Arnold Kling  

AP econ quiz

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I got 18 out of 18, which is comforting, since I may be teaching AP econ next year. I don't much care for the AP econ curriculum, but I figure 2009-2010 I ought to be able to make something interesting out of an econ class.

Thanks to Greg Mankiw for the pointer.


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CATEGORIES: Economic Education



COMMENTS (22 to date)
Kit writes:

I got 17/18 (got the last one wrong). No bad for a blog trained amateur. :)

JamesFromPittsburgh writes:

14/18. I'll have to be more diligent reading this blog!

David writes:

I disagree with their answer to question 7. It seems to me that expansionary monetary and fiscal policy will lead to higher interest rates and have an undetermined impact on employment. You'd end up with higher interest rates because you would eventually have to fight inflation and the Philips Curve doesn't always apply in the short run and especially not in the long-run. If they added "short term" to qualify the "effect" I could go along with it.

AC writes:

I thought #7 was problematic for a different reason. I assumed they meant short-term, but I assumed that if the Fed was determined to use an expansionary policy, they would be successful in lowering (short-term) interest rates.

And on #6, doesn't (3) seem plausible as well? According to monetarists, expansionary fiscal policy should be used only when some resources are unemployed and the inflation rate is low. It doesn't say fiscal policy should necessarily be used under those conditions.

David R. Henderson writes:

I got 16 out of 18. :-(

(WARNING: THIS PARAGRAPH IS A SPOILER).I've forgotten the question but one of them had as the correct answer that an increase in labor productivity reduces unemployment. That's still not clear to me. It's true that that would happen with no change in wage rates, but what are we supposed to take as given? Is employment lower or higher in the steel industry than it was 50 years ago when productivity was less than 1/5 of its current level. And when they're unemployed, it takes time to find a job.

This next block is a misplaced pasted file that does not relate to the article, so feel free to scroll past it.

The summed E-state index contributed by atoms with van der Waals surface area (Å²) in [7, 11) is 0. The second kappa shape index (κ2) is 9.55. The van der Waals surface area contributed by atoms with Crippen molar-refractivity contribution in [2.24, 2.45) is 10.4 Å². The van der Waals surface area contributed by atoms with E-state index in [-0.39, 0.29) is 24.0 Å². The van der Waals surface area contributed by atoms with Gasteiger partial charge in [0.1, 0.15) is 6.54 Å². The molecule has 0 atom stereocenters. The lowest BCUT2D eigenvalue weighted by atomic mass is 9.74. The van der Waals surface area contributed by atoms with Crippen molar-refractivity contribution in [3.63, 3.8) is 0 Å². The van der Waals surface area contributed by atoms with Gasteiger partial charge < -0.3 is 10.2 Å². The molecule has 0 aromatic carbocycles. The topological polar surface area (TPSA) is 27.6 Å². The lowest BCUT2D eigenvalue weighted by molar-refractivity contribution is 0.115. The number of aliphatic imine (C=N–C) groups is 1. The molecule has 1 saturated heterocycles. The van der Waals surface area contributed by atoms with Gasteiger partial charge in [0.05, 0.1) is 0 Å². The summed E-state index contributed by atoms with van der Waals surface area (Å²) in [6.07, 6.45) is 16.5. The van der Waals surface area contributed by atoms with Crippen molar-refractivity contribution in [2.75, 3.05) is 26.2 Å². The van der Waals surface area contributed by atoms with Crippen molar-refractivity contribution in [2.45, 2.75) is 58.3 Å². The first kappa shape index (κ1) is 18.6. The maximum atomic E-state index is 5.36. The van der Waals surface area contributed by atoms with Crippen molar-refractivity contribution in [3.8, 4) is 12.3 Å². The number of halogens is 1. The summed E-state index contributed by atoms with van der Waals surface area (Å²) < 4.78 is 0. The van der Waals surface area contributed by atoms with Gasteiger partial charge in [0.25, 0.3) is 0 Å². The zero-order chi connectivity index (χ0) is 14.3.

AC writes:

David, you have to think in terms of the AD/AS model, you're thinking too much!

Jacob Oost writes:

Yeah, that was an all-macro test with a slight neo-Keynesian bias, if you ask me. To answer "correctly" I sometimes had to give an answer I thought was wrong, but knew was "right" from the POV of the test-givers. 15/18

Would have been 16/18 but for a dumb error I made.

Felix writes:

How many of those predictive answers have facts behind them? That is, are there graphs of real data that show the truth of the predictive assertions?

Arare Litus writes:

16/18, picking a couple I didn't buy but thought were the answers sought - so could have been lower.

I also "stumbled" on the question David Henderson mentioned, and I also think that there is something deep behind there... [perhaps we should get Bryan to comment on this, his micro midterm question posting discusses this, use the search box, or links to the question & his answer here:
http://arare-litus.blogspot.com/2009/03/bryan-caplans-thought-experiment-what.html ].

Bill Hocter, MD writes:

18/18. Thanks! this was a lot of fun and reading this blog certainly helps. I've never had an econ course, though my father (requiscat in pacem)was chief economist at the Cleveland Fed in the 70's and taught a mean course at the dinner table:)

Libertarian writes:

17/18 - and I agree there was a slightly Keynesian bias. Sometimes they should have added "from a Keynesian perspective" or so.

Arnold (or David), please could you say some words about question 18 (the only one I got wrong).